Hudson Square redevelopment is making the New York high life more affordable
A former printing district has become a firm favorite of overseas property investors looking for affordable luxury in Downtown Manhattan.
Surrounded by famous neighborhoods such as Greenwich Village and Soho, Hudson Square isn't a name most people will be familiar with. But this quiet residential area in Downtown Manhattan is grabbing the attention of overseas investors looking for comparatively affordable property in New York's financial district.
Comprising just 18 blocks over a tenth of a square mile, Lower Manhattan's former printing district has become a residential hotspot since zoning laws relaxed in 2013, allowing new condominiums to be built alongside the historic townhouses and converted factories and warehouses. These are being joined by public parks, schools, shops, restaurants and other amenities to serve the growing community. Major brands including Disney and Google are also relocating to the area.
Offering an enviable location on the banks of the Hudson River and at the entrance to the Holland Tunnel, Hudson Square also occupies the much sought-after sweet spot in pricing for Downtown Manhattan property. Full-service luxury apartments are entering the market for under US$1 million (HK$7.85m), with prices and rents set to rise considerably once projects complete and this flourishing neighborhood becomes more established.
Building a community
Hudson Square as it exists today is a recent invention, the result of the largest private rezoning project in New York's history. Formerly known as the Printing District or West Soho, the landmark rezoning in 2013 lifted the restriction on residential development that had been in place for decades, allowing condominiums and hotels to be built on this prime real estate for the first time.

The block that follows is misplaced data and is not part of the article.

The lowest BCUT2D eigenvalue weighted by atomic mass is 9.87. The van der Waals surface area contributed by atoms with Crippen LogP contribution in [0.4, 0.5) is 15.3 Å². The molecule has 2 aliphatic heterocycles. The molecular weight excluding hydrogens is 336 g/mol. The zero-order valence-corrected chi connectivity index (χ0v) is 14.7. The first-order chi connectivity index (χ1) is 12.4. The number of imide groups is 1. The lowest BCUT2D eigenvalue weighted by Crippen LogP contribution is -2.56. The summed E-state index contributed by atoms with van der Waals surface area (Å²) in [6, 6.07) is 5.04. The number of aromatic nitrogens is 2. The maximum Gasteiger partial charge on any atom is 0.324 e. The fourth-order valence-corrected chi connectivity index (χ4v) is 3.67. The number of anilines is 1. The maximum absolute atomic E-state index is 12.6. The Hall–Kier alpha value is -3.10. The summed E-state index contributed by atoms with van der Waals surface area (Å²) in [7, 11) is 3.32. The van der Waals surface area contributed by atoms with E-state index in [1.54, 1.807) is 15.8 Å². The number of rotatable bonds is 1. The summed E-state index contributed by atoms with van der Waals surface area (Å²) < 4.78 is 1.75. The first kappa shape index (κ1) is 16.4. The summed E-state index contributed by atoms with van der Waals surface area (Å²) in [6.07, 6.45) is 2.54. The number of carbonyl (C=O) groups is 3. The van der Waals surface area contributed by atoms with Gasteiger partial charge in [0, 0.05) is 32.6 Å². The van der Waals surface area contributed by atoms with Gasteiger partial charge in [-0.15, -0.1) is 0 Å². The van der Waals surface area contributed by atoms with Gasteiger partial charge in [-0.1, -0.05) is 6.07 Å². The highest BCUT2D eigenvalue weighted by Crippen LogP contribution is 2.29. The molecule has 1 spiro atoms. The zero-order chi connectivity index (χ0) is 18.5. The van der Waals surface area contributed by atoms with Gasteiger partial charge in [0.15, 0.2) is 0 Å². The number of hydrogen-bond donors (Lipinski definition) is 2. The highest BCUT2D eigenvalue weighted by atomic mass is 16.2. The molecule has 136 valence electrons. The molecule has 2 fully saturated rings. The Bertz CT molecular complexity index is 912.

The old zoning laws had only permitted commercial and manufacturing development, which led to the concrete and steel factories that housed New York's printing companies through most of the 20th century. When printers stated to move out in the 1970s, design and technology firms snapped up the affordable factories and converted them into high-ceiling studios and offices. The area continues to attract tech and media companies today, with the Walt Disney Company purchasing 4 Hudson Square for $650 million in June for its new headquarters.
According to the City Planning Commission, the 2013 rezoning permits the creation of more than 3,300 new residential units, 140,000 square feet of retail space and office space and 75,000 square feet of community facilities. Funding has also been provided for a new elementary school and a US$27 million regeneration is creating new public spaces and improving pedestrian and road infrastructure.
Popular local restaurants such as the Ear Inn, Houseman and Joanne Hendricks will be joined by new favorites as the neighborhood grows, while the boutiques and cultural attractions of Greenwich Village and Soho are within walking distance. For trips further afield, several Subway lines and buses put the city at your feet, less than 20 minutes from the World Trade Center, Wall Street, Penn Station and the Empire State Building.
Hudson Square offers investors and New Yorkers the chance to own luxury property in a well-connected location for significantly less than the Manhattan standard. According to figures from StreetEasy, the average one-bedroom apartment in Hudson Square was on sale for US$1.76 million (HK$13.82m) in early 2018, compared to US$4.12 million (HK$32.34m) in neighboring Tribeca. Rents ranged from US$2,500 to US$7,000 per month (HK$20,000–HK$55,000).
Some residential buildings, such as 70 Charlton and 570 Broome, looked to the area's industrial past to keep the spirit of the Printing District alive in their architecture, with traditional masonry and high ceilings. Others, like 565 Broome and Greenwich West at 110 Charlton Street, combine classic and contemporary design to bring classic New York architecture into the 21st century.
Recently breaking ground in July, Greenwich West's 30-story tower will become a major residential landmark of Hudson Square when it completes in mid-2020, offering views of the Hudson River and five-star amenities at competitive prices lower than the neighborhood average.